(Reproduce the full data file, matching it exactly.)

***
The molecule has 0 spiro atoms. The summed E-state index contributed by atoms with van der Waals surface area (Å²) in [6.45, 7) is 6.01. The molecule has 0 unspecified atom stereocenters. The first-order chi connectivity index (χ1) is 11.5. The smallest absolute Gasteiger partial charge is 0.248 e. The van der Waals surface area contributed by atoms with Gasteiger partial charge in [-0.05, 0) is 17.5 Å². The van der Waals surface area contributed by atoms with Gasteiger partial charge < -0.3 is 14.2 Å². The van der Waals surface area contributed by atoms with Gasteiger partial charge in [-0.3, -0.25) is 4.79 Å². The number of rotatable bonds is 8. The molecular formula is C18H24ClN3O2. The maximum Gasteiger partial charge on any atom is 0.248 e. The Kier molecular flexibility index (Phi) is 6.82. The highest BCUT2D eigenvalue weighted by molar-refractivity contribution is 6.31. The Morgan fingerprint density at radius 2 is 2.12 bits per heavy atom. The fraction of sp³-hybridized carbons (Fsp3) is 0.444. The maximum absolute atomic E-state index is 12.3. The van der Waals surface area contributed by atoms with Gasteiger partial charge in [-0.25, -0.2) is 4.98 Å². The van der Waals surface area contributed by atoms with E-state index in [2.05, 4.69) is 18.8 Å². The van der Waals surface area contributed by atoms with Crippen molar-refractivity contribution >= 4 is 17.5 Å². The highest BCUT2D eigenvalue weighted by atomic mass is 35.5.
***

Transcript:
The molecule has 0 spiro atoms. The summed E-state index contributed by atoms with van der Waals surface area (Å²) in [6.45, 7) is 6.01. The molecule has 0 unspecified atom stereocenters. The first-order chi connectivity index (χ1) is 11.5. The smallest absolute Gasteiger partial charge is 0.248 e. The van der Waals surface area contributed by atoms with Gasteiger partial charge in [-0.05, 0) is 17.5 Å². The van der Waals surface area contributed by atoms with Gasteiger partial charge < -0.3 is 14.2 Å². The van der Waals surface area contributed by atoms with Gasteiger partial charge in [-0.3, -0.25) is 4.79 Å². The number of rotatable bonds is 8. The molecular formula is C18H24ClN3O2. The maximum Gasteiger partial charge on any atom is 0.248 e. The Kier molecular flexibility index (Phi) is 6.82. The highest BCUT2D eigenvalue weighted by molar-refractivity contribution is 6.31. The Morgan fingerprint density at radius 2 is 2.12 bits per heavy atom. The fraction of sp³-hybridized carbons (Fsp3) is 0.444. The maximum absolute atomic E-state index is 12.3. The van der Waals surface area contributed by atoms with Gasteiger partial charge in [-0.25, -0.2) is 4.98 Å². The van der Waals surface area contributed by atoms with E-state index in [2.05, 4.69) is 18.8 Å². The van der Waals surface area contributed by atoms with Crippen molar-refractivity contribution >= 4 is 17.5 Å². The highest BCUT2D eigenvalue weighted by atomic mass is 35.5.